Terms: Spr | Units: 4
Instructors: Fox, J. (PI)

APPPHYS 222: Principles of X-ray Scattering (PHOTON 222)

Provides a fundamental understanding of x-ray scattering and diffraction. Combines pedagogy with modern experimental methods for obtaining atomic-scale structural information on synchrotron and free-electon laser-based facilities. Topics include Fourier transforms, reciprocal space; scattering in the first Born approximation, comparison of x-ray, neutron and electron interactions with matter, kinematic theory of diffraction; dynamical theory of diffraction from perfect crystals, crystal optics, diffuse scattering from imperfect crystals, inelastic x-ray scattering in time and space, x-ray photon correlation spectroscopy. Laboratory experiments at the Stanford Synchrotron Radiation Lightsource.
Terms: Spr | Units: 4

APPPHYS 232: Advanced Imaging Lab in Biophysics (BIO 132, BIO 232, BIOPHYS 232, GENE 232)

Laboratory and lectures. Advanced microscopy and imaging, emphasizing hands-on experience with state-of-the-art techniques. Students construct and operate working apparatus. Topics include microscope optics, Koehler illumination, contrast-generating mechanisms (bright/dark field, fluorescence, phase contrast, differential interference contrast), and resolution limits. Laboratory topics vary by year, but include single-molecule fluorescence, fluorescence resonance energy transfer, confocal microscopy, two-photon microscopy, microendoscopy, and optical trapping. Limited enrollment. Recommended: basic physics, basic cell biology, and consent of instructor.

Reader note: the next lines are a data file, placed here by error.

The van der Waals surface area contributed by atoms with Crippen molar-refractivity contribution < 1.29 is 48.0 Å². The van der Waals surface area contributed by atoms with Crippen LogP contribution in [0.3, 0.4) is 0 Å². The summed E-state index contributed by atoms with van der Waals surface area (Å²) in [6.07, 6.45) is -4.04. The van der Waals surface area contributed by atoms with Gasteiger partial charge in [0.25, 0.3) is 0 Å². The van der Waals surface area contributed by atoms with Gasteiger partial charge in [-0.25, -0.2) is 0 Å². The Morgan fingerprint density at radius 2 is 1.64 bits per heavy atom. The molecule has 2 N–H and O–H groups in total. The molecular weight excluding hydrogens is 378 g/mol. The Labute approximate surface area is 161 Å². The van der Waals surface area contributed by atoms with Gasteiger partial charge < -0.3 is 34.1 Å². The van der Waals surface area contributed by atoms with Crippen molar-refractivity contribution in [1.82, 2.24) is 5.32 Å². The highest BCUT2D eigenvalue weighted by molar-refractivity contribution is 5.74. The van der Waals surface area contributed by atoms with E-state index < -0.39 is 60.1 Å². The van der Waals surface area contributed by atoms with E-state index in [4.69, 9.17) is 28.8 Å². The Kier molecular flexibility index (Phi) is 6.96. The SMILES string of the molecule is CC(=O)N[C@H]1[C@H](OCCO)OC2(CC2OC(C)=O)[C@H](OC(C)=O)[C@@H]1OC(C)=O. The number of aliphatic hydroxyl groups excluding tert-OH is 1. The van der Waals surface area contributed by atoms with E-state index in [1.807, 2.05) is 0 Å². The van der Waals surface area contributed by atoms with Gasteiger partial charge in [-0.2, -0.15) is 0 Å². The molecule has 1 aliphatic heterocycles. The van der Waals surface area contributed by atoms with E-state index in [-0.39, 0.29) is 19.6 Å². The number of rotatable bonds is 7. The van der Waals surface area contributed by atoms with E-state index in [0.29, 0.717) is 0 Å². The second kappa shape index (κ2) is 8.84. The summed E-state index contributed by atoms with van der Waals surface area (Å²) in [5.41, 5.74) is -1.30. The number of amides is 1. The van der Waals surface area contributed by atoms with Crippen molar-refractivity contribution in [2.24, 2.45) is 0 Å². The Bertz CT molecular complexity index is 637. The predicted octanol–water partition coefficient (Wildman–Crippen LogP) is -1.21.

Terms: Spr | Units: 4

APPPHYS 272: Solid State Physics (PHYSICS 172)

Introduction to the properties of solids. Crystal structures and bonding in materials. Momentum-space analysis and diffraction probes. Lattice dynamics, phonon theory and measurements, thermal properties. Electronic structure theory, classical and quantum; free, nearly-free, and tight-binding limits. Electron dynamics and basic transport properties; quantum oscillations. Properties and applications of semiconductors. Reduced-dimensional systems. Undergraduates should register for PHYSICS 172 and graduate students for APPPHYS 272. Prerequisites: PHYSICS 170 and PHYSICS 171, or equivalents.
Terms: Spr | Units: 3

APPPHYS 290: Directed Studies in Applied Physics

Special studies under the direction of a faculty member for which academic credit may properly be allowed. May include lab work or directed reading.
Terms: Aut, Win, Spr, Sum | Units: 1-15 | Repeatable for credit